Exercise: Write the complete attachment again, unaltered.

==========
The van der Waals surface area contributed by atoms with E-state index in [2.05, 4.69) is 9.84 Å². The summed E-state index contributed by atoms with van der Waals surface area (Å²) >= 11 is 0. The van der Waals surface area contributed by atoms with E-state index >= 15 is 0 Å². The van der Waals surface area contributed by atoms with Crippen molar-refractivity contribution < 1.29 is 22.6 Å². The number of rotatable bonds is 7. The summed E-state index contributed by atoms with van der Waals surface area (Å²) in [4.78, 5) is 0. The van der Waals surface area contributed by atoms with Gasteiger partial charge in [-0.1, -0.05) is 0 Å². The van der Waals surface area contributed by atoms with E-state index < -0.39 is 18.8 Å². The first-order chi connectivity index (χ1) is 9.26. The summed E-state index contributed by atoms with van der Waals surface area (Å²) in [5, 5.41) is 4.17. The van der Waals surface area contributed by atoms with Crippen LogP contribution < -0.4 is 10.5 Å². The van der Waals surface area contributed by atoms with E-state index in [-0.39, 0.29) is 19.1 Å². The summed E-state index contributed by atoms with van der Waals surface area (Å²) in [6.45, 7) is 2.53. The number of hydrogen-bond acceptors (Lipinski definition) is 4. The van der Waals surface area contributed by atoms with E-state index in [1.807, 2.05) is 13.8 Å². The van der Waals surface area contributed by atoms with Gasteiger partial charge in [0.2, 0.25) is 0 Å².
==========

The van der Waals surface area contributed by atoms with E-state index in [2.05, 4.69) is 9.84 Å². The summed E-state index contributed by atoms with van der Waals surface area (Å²) >= 11 is 0. The van der Waals surface area contributed by atoms with E-state index >= 15 is 0 Å². The van der Waals surface area contributed by atoms with Crippen molar-refractivity contribution < 1.29 is 22.6 Å². The number of rotatable bonds is 7. The summed E-state index contributed by atoms with van der Waals surface area (Å²) in [4.78, 5) is 0. The van der Waals surface area contributed by atoms with Gasteiger partial charge in [-0.1, -0.05) is 0 Å². The van der Waals surface area contributed by atoms with E-state index < -0.39 is 18.8 Å². The first-order chi connectivity index (χ1) is 9.26. The summed E-state index contributed by atoms with van der Waals surface area (Å²) in [5, 5.41) is 4.17. The van der Waals surface area contributed by atoms with Crippen LogP contribution < -0.4 is 10.5 Å². The van der Waals surface area contributed by atoms with E-state index in [-0.39, 0.29) is 19.1 Å². The summed E-state index contributed by atoms with van der Waals surface area (Å²) in [6.45, 7) is 2.53. The number of hydrogen-bond acceptors (Lipinski definition) is 4. The van der Waals surface area contributed by atoms with E-state index in [1.807, 2.05) is 13.8 Å². The van der Waals surface area contributed by atoms with Gasteiger partial charge in [0.2, 0.25) is 0 Å².